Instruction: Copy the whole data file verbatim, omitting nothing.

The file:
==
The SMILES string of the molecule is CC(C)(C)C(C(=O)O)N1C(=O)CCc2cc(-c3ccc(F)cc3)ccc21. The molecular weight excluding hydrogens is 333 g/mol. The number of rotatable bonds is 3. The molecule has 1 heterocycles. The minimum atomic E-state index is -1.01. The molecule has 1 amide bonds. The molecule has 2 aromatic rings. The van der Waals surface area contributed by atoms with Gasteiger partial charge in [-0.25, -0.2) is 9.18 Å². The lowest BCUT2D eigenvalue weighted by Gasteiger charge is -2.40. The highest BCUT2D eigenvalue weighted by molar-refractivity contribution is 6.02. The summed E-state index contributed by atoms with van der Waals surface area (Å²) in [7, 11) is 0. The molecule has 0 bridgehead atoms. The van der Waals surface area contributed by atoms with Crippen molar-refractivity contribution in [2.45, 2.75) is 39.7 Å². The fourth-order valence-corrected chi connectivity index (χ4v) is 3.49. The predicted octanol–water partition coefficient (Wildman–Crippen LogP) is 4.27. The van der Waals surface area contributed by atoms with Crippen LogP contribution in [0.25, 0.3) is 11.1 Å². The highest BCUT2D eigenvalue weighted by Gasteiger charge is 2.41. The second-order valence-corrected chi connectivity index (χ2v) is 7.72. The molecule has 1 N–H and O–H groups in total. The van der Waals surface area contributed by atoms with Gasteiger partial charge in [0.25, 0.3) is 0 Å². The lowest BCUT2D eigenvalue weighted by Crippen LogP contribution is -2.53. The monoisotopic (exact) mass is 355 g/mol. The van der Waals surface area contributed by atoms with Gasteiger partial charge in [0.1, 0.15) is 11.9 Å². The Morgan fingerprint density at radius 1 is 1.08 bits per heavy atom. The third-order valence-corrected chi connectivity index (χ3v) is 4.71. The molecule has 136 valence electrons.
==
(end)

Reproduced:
The SMILES string of the molecule is CC(C)(C)C(C(=O)O)N1C(=O)CCc2cc(-c3ccc(F)cc3)ccc21. The molecular weight excluding hydrogens is 333 g/mol. The number of rotatable bonds is 3. The molecule has 1 heterocycles. The minimum atomic E-state index is -1.01. The molecule has 1 amide bonds. The molecule has 2 aromatic rings. The van der Waals surface area contributed by atoms with Gasteiger partial charge in [-0.25, -0.2) is 9.18 Å². The lowest BCUT2D eigenvalue weighted by Gasteiger charge is -2.40. The highest BCUT2D eigenvalue weighted by molar-refractivity contribution is 6.02. The summed E-state index contributed by atoms with van der Waals surface area (Å²) in [7, 11) is 0. The molecule has 0 bridgehead atoms. The van der Waals surface area contributed by atoms with Crippen molar-refractivity contribution in [2.45, 2.75) is 39.7 Å². The fourth-order valence-corrected chi connectivity index (χ4v) is 3.49. The predicted octanol–water partition coefficient (Wildman–Crippen LogP) is 4.27. The van der Waals surface area contributed by atoms with Crippen LogP contribution in [0.25, 0.3) is 11.1 Å². The highest BCUT2D eigenvalue weighted by Gasteiger charge is 2.41. The second-order valence-corrected chi connectivity index (χ2v) is 7.72. The molecule has 1 N–H and O–H groups in total. The van der Waals surface area contributed by atoms with Gasteiger partial charge in [0.25, 0.3) is 0 Å². The lowest BCUT2D eigenvalue weighted by Crippen LogP contribution is -2.53. The monoisotopic (exact) mass is 355 g/mol. The van der Waals surface area contributed by atoms with Gasteiger partial charge in [0.1, 0.15) is 11.9 Å². The Morgan fingerprint density at radius 1 is 1.08 bits per heavy atom. The third-order valence-corrected chi connectivity index (χ3v) is 4.71. The molecule has 136 valence electrons.